Nebraska native Melissa Amateis grew up on a farm near Bridgeport, Nebraska. She holds a BA in history from Chadron State College and an MA in history from the University of Nebraska–Lincoln (UNL). She is a PhD student in history at UNL studying antisemitism and right-wing extremist movements in America during the 1930s-1940s. An amateur photographer, Snoopy collector, classic movie lover, and avid bibliophile, Amateis lives with her daughter in eastern Nebraska along with a rambunctious lab/border collie mix appropriately named Blitz and two kitties.
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Sometimes people can pinpoint the exact moment when they decided they wanted to be a writer, or an artist, or an actor.
You're waiting for me to tell you that this didn't happen to me, that there were many moments which, combined, showed me how writing was my chosen career, or rather, life path.
Well, yes and no.
I do have "The Moment" and it was in the autumn of 1986. I was in the sixth grade. After school one afternoon, I remember hopping on my bed to settle in with a good novel. I'd always been a voracious reader, and was reading adult novels by this time. My favorite author, Rosalind Laker, wrote historical novels, and through her stories, I became entranced with history. Her novels were set in several different time periods, and I loved each and every one. On this particular day, I was reading The Smuggler's Bride. I remember pausing at one point in the story and thinking, "I want to do this. I want to try and write a novel."
That was The Moment.
But there had been other Moments years earlier. When I was in the third or fourth grade, I used to devour Nancy Drew books. Oh, how I loved mystery novels and how teenage Nancy solved all those cases! I decided to write a mystery novel myself, and it was called The Fanners Gang. Each character, however, was an animal. There was Kanga the Kangaroo, and Yak, the uh, Yak, and a few others.. They comprised the Fanners Gang and they solved mysteries! I remember using my mother's manual typewriter and banging out a few of their so-called "cases." The first was, "The Case of the Va..Va..Voom!" I don't remember if they ever figured out what that Va...Va..Voom thing was, but the good news is that I still have that manuscript, and it is safely ensconced in my fireproof safe. Does it surprise you that I kept this first attempt at a novel? Darling, it absolutely shouldn't. A writer keeps everything.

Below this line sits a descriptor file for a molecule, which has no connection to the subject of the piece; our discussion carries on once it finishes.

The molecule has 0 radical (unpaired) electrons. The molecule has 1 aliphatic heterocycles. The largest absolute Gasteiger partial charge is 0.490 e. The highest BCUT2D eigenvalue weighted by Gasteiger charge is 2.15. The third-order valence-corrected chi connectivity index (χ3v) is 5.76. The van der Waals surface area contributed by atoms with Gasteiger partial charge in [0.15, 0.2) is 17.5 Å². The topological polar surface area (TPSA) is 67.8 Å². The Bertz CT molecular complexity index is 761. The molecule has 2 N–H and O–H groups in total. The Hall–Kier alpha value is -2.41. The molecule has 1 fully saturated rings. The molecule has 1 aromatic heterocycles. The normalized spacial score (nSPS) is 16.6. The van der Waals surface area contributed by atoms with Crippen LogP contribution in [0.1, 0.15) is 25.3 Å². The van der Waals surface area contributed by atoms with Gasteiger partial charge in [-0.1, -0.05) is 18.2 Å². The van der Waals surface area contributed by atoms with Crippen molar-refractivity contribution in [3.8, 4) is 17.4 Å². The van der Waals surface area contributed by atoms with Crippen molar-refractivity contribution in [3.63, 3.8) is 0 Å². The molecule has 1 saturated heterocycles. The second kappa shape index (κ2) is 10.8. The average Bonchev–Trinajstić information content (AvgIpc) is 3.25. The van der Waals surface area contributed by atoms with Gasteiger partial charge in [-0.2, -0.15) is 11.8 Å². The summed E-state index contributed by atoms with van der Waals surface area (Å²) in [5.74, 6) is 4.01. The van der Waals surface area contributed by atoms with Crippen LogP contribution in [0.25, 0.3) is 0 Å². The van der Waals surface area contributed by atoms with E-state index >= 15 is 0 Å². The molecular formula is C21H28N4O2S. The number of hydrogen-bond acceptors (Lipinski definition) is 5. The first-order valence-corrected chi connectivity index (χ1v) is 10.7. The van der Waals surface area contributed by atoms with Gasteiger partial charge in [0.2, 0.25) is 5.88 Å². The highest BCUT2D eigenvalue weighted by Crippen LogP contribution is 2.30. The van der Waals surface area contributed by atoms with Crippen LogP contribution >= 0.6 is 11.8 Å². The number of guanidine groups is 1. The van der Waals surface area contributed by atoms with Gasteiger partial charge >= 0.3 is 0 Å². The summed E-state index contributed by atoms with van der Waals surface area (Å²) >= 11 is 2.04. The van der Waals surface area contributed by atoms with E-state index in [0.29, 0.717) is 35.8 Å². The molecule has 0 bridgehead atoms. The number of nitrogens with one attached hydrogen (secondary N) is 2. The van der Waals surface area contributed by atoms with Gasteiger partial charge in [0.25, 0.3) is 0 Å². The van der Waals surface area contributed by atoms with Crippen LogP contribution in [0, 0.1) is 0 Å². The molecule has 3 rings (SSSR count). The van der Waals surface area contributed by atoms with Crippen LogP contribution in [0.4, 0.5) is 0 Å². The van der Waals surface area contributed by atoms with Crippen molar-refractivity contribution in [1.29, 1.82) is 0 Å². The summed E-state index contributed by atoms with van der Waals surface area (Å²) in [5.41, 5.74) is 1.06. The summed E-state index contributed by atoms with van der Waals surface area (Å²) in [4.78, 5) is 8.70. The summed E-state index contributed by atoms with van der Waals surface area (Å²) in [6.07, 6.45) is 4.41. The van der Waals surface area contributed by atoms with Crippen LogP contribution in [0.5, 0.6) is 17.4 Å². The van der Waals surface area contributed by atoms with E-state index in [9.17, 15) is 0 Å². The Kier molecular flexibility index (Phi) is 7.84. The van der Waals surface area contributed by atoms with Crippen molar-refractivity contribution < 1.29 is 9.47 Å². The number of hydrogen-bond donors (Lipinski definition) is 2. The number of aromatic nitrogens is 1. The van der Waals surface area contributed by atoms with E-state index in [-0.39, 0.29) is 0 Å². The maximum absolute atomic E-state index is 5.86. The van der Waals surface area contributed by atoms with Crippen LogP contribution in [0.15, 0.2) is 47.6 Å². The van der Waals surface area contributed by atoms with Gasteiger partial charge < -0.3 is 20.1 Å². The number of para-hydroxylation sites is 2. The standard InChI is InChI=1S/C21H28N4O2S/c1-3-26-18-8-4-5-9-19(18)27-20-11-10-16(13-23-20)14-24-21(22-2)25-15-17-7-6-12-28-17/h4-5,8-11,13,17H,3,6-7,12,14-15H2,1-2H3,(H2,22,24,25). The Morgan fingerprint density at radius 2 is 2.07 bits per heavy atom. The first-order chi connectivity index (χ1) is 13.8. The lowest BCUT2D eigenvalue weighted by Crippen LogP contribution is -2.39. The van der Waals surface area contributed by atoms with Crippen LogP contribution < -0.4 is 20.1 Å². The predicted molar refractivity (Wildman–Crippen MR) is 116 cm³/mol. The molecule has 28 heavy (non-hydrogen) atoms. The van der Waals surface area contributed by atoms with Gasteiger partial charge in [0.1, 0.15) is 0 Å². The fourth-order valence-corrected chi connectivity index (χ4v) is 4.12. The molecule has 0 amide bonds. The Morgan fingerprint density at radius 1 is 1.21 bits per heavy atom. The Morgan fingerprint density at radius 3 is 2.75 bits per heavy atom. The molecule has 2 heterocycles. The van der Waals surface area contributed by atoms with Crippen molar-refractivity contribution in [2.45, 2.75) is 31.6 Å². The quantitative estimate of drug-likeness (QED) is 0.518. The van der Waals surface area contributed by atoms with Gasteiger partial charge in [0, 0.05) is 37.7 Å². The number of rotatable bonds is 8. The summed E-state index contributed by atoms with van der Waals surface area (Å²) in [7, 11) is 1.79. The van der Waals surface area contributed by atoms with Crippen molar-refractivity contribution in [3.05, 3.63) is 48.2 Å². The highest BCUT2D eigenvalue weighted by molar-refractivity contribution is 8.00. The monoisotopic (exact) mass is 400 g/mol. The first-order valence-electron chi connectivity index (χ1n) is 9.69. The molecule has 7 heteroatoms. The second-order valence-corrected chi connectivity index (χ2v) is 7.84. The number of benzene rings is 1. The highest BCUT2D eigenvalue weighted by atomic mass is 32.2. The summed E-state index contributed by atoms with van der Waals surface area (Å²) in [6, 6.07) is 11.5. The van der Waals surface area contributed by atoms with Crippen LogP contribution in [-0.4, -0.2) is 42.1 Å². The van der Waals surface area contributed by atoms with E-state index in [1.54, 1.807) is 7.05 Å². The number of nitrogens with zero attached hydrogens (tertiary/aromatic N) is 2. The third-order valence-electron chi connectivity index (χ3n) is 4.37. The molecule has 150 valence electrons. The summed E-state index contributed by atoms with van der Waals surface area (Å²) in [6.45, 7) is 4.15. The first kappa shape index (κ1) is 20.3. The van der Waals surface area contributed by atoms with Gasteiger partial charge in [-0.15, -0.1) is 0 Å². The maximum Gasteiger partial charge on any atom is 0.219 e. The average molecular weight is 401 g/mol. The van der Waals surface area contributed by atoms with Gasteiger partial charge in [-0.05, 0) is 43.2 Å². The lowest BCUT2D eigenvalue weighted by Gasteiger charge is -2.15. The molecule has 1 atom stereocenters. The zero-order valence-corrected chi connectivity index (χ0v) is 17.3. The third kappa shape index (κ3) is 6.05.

So. Two Moments. But let's expand on the second Moment, because this was when this writing bug really bit, and it bit hard. In the summer of 1987, I decided to set up my office in our basement. I used a plastic yellow table as my desk. It had previously served as a table for my kitchen where my various stuffed animals and dolls had their tea, but now, it contained pens and pencils and a notebook. Then, with my mother's blessing, I put her manual typewriter on an old school desk that my dad hauled out of his country schoolhouse before they tore said schoolhouse down. Last, but certainly not least, I taped a lined sheet of notebook paper to the concrete wall with the words, "Progress Chart" written at the top.
I can hear you asking, "Do you still have that sheet of paper?"
Did you not read what I wrote? A WRITER KEEPS EVERYTHING. Of course I have that sheet of paper!
Rosalind Laker would have been proud of my first attempt at an adult novel. I titled it, Depths of Love, and set it during the French Revolution. Oh, it was a marvelous, grotesque disaster. Maybe some day I will let you read it. (YES I STILL HAVE IT. Have you not learned by now?) But oh, it was my disaster, and I was in love with this whole writing process. I begged my mom, who was a freelance journalist for a regional newspaper, to get a subscription to Writer's Digest. She did, and I started devouring each issue. I checked out books on the craft of writing from the library (remember, we are in the Dark Ages here, before Amazon and The Internet), and I kept writing.
In my seventh grade English class, we had a few weeks where we focused on writing fiction. I was in absolute heaven. I wrote a pirate short story, I believe, and even though my character's names left something to be desired (I named my villain Gold Tooth because he, er, had a gold tooth...remember Kanga and Yak?), I didn't care. My English teacher loved my story. (Hey, you're learning! Yes, I might just show you that awesome pirate ship I drew for the front cover of that story!).
Throughout the rest of my middle school and high school years, I kept writing. My English teachers encouraged me every step of the way, though one of my teachers asked if I would ever write a story that did not have a romance or love story in it (answer: yes, though rarely). What can I say? I am a sucker for love.
A funny thing happened in college, though; I majored in English, planning to just write my novels for a career (oh you naive child!), but then I discovered I needed to pass Advanced Grammar in order to get said English degree. I knew how to put words together quite well; what I did not know how to do quite well was tell you why those words went in that particular order.